Today I ran into an interesting problem. I wanted to print out a search result set - I needed to check off some of the files that I found from a Windows Search result, and add the ones that weren’t checked off to another list. Apparently, the only option in Windows is to make screen shots and paste them into Word to print them. If you have more than two or three screens, that can become a drag.

There had to be a better method. Our systems guy suggested using Posix tools for Windows, and then using ls or find to get to the right data. I didn’t feel like adding yet another non-Microsoft utility (that will become unsupported in no time) to the mix of things. Then I remembered looking at PowerShell a couple of months ago.

PowerShell is the next generation command line for Windows. It approaches everything in the system as an object, and you can perform operations on those objects, retrieve information from them, etc. When I looked at it, my reaction was “Cool!”, but since I didn’t have an actual need for it, it dwindled away in a corner of the harddisk, until I needed disk space and it was deleted.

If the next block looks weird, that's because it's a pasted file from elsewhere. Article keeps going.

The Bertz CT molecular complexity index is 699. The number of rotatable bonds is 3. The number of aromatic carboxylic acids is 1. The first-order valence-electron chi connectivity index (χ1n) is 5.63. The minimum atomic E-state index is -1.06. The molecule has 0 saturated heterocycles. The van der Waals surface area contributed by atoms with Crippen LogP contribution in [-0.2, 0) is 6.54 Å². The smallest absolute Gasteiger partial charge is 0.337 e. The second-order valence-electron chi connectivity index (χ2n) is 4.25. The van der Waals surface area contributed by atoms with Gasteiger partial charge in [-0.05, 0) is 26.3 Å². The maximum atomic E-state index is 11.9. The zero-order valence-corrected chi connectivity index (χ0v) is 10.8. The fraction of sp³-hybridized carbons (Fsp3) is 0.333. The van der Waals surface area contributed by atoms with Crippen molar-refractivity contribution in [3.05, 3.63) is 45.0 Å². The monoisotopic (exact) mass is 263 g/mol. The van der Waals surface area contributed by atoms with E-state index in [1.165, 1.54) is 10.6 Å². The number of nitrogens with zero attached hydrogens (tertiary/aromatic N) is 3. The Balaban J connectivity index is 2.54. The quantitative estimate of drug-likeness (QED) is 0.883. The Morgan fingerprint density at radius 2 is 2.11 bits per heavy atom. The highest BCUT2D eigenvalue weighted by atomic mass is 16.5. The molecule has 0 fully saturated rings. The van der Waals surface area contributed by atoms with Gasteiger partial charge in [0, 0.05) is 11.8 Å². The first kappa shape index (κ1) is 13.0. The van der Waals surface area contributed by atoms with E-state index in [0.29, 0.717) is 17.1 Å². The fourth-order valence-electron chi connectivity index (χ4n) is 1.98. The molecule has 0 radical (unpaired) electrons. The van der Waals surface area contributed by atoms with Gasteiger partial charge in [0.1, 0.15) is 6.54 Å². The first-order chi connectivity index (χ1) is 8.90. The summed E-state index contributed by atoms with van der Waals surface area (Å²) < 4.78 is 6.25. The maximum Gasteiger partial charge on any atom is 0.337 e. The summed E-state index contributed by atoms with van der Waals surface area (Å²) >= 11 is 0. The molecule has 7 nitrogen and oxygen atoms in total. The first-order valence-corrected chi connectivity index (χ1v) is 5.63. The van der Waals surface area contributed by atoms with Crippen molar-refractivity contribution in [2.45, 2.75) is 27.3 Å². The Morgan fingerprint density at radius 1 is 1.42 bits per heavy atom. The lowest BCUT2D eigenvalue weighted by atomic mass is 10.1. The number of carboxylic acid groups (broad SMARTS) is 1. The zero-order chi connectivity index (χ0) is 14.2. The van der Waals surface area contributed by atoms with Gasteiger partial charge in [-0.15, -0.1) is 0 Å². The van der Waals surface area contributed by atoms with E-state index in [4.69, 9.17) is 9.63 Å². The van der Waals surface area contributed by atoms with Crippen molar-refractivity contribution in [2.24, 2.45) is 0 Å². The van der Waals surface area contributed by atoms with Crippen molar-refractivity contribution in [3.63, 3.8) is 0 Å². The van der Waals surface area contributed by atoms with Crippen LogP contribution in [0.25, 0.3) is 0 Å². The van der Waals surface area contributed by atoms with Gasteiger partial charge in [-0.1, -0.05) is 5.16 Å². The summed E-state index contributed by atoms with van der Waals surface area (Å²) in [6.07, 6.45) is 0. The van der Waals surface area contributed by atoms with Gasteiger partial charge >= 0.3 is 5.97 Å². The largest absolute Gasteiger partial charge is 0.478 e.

Basically, what I needed to do was select all the files in a certain directory, and all its subdirectories, with a certain file extension (*.r, for compiled Progress code), that were created after October 24th. Of those files, I need to know the filename, and path.

After some fiddling around, and realizing that I needed the last written date instead of the creation date, I came up with the following beauty:

Get-ChildItem -filter *.r -recurse where { $_.LastWriteTime -gt “10/24/2007” } Format-List FullName Out-Printer

I would have preferred Format-Table, but it turned out some of the paths were too long to be displayed in the table list.

PowerShell 1.0 looks pretty promising, and PowerShell 2.0 is currently in beta, looking even better. This may be something that will be in my standard toolbox from now on.